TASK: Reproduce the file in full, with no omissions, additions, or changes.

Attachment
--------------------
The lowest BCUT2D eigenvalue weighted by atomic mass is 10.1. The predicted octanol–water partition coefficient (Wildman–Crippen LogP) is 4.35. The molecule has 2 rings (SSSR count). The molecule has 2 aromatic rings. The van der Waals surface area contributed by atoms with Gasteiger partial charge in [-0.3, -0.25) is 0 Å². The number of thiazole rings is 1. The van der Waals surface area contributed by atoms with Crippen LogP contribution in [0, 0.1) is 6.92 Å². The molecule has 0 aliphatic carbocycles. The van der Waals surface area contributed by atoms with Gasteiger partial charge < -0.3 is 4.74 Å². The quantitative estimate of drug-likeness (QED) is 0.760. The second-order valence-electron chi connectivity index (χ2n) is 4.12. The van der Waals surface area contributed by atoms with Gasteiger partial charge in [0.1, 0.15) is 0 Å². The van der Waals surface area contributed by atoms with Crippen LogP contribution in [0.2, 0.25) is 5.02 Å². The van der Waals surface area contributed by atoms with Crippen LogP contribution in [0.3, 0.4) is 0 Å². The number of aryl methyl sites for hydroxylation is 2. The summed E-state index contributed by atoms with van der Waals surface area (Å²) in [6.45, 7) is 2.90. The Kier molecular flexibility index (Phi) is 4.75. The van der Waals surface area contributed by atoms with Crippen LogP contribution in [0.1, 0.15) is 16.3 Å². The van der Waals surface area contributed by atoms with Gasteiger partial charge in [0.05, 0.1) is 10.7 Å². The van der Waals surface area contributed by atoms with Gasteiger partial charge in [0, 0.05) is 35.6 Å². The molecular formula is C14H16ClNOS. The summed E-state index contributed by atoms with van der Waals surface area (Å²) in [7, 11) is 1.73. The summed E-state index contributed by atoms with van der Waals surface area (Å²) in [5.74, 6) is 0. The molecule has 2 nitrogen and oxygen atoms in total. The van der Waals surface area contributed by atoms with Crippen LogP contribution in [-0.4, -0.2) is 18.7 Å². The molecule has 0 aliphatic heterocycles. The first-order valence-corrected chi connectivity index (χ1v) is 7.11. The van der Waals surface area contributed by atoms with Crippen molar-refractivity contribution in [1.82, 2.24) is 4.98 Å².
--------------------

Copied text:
The lowest BCUT2D eigenvalue weighted by atomic mass is 10.1. The predicted octanol–water partition coefficient (Wildman–Crippen LogP) is 4.35. The molecule has 2 rings (SSSR count). The molecule has 2 aromatic rings. The van der Waals surface area contributed by atoms with Gasteiger partial charge in [-0.3, -0.25) is 0 Å². The number of thiazole rings is 1. The van der Waals surface area contributed by atoms with Crippen LogP contribution in [0, 0.1) is 6.92 Å². The molecule has 0 aliphatic carbocycles. The van der Waals surface area contributed by atoms with Gasteiger partial charge < -0.3 is 4.74 Å². The quantitative estimate of drug-likeness (QED) is 0.760. The second-order valence-electron chi connectivity index (χ2n) is 4.12. The van der Waals surface area contributed by atoms with Gasteiger partial charge in [0.1, 0.15) is 0 Å². The van der Waals surface area contributed by atoms with Crippen LogP contribution in [0.2, 0.25) is 5.02 Å². The van der Waals surface area contributed by atoms with Crippen LogP contribution in [0.3, 0.4) is 0 Å². The number of aryl methyl sites for hydroxylation is 2. The summed E-state index contributed by atoms with van der Waals surface area (Å²) in [6.45, 7) is 2.90. The Kier molecular flexibility index (Phi) is 4.75. The van der Waals surface area contributed by atoms with Crippen LogP contribution in [0.1, 0.15) is 16.3 Å². The van der Waals surface area contributed by atoms with Gasteiger partial charge in [0.05, 0.1) is 10.7 Å². The van der Waals surface area contributed by atoms with Gasteiger partial charge in [0, 0.05) is 35.6 Å². The molecular formula is C14H16ClNOS. The summed E-state index contributed by atoms with van der Waals surface area (Å²) in [7, 11) is 1.73. The summed E-state index contributed by atoms with van der Waals surface area (Å²) in [5.74, 6) is 0. The molecule has 2 nitrogen and oxygen atoms in total. The van der Waals surface area contributed by atoms with Crippen LogP contribution in [-0.4, -0.2) is 18.7 Å². The molecule has 0 aliphatic heterocycles. The first-order valence-corrected chi connectivity index (χ1v) is 7.11. The van der Waals surface area contributed by atoms with Crippen molar-refractivity contribution in [1.82, 2.24) is 4.98 Å².